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☛ NRHA trainers propose changes to drug policy 7-31-14

16 NRHA “MILLION-DOLLAR’ TRAINERS PROPOSE CHANGES TO NRHA DRUG POLICY

 

FROM THE EDITOR

 

By Glory Ann Kurtz
July 31, 2014
The National Reining Horse Association (NRHA) is planning on putting into effect a new drug and medication policy in 2015 that is more in line with the Federation Equestre International (FEI) and the United States Equestrian Federation (USEF) – International events that the NRHA Open horses and riders compete in, including the Olympics. FEI is the leader with the others following suit, as they recently announced they can also test the “human athlete” at their shows.

 

THE TRAINER PROPOSAL

Recently 16 of the 19 well-known NRHA trainers, known by many as the “Million-Dollar Gang,” proposed a replacement to Section 7 Equine Medications, The Therapeutic Substance Provisions in the General Rules and Regulations of the NRHA Rule Book that was recently put into effect. These trainers are not disputing the method of collecting samples, but are disputing what a forbidden substance is.  Three of the Million-dollar Gang, who were from European countries, refused to join in on the proposed rule change.

 

Letter (a) of Section 7 says: No horse competing in an event approved by the NRHA is to be shown in any class (see also section 1 (a), last sentence) if it has been administered in any manner or otherwise contains in its tissue, body fluids or excreta a forbidden substance, which they want to leave as is.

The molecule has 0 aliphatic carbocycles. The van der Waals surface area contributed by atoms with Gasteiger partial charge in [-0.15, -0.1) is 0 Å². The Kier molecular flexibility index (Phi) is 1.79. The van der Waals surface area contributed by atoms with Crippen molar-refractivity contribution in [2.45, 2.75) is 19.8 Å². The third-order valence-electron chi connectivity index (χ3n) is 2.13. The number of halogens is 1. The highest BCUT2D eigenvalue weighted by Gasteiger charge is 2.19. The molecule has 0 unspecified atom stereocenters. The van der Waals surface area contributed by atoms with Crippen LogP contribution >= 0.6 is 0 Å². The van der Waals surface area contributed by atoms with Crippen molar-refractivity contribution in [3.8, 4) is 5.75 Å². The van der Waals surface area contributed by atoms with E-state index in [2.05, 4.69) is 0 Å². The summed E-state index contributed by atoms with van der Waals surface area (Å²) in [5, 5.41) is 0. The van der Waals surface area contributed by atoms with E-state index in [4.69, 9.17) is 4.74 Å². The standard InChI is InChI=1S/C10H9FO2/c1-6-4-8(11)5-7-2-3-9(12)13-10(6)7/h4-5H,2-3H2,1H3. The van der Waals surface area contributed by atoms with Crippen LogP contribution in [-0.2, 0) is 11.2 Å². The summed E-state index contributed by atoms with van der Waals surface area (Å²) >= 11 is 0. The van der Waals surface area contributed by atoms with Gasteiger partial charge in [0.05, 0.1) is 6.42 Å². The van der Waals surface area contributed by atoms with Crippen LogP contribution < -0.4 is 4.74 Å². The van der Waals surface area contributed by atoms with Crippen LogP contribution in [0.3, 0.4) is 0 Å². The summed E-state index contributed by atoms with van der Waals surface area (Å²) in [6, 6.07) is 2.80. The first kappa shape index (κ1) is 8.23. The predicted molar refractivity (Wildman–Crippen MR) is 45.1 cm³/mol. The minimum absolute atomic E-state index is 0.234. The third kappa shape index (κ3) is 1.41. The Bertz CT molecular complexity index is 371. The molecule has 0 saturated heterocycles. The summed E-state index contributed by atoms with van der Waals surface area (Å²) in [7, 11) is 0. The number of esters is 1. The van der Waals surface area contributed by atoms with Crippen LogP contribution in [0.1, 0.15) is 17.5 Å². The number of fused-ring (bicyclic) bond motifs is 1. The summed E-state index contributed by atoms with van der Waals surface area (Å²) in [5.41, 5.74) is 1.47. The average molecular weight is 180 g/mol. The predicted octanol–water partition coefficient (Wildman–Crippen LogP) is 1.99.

The group of trainers are asking to change section (i) to read: “For the purpose of this rule a forbidden substance should be considered any substance that is not FDA approved for equine use and prescribed by a licensed veterinarian.”

 

What is left out in the old section (i) states: Any stimulant, depressant, tranquilizer, local anesthetic, psychotropic (mood and/or behavior altering) substance, or drug which might affect the performance of a horse (stimulants and/or depressants are defined as substances which stimulate or depress the cardiovascular, respiratory or central nervous systems), or any metabolite and/or analogue of any such substance or drug except as expressly permitted by this rule.

 

Following is a link to the current NRHA Rule Book General Rules Section. The drug policy starts on Page 48 with the proposed rule change being at the bottom of page 54.

Click for NRHA trainers proposed drug rule>>

Click for NRHA General Rules>>

 

 According to a blog by Rod Miller, who is the founder of the International Performance Horse Development Association (IPHDA.com), an online horse show association, and an NRHA judge, “Last year was the first year that a drug policy went into the NRHA Rule Book, but we realized that the new policy allowed testing just to find out what was being used. It sounded good because  in 2015, we will have a drug policy go into effect with all the punitive measures and be identical to USEF in effect.”

 

He went on to say, “The caliber of horse needed to make the finals at the Futurity these days has gotten very high. The trainers do not have time to take it slow and train these horses at a pace each can handle without getting sore. Yes the event is demanding, but no more so than many other events that all have drug policies. The only difference is time and the ability of our trainers to get more out of the horses. The brutal truth is trainers have to push these young horses more and more each year just to stay competitive enough to make the finals.

 

“Drugs and abuse are not the biggest issue the NRHA has, their biggest issue is the trainers have gotten too good. The top trainers of today are able to get these horses to do so much more than in past years, yet the time they are allowed to do these things in has not changed. They do not have enough time to develop the horses to the level they need to be without pushing them. Pushing them means they need drugs to keep them sound enough to ride and show and keep pushing the limits. That is why trainers have no issue with a drug test for the older horses being shown at the FEI level; they are already trained and do not need to be pushed anymore.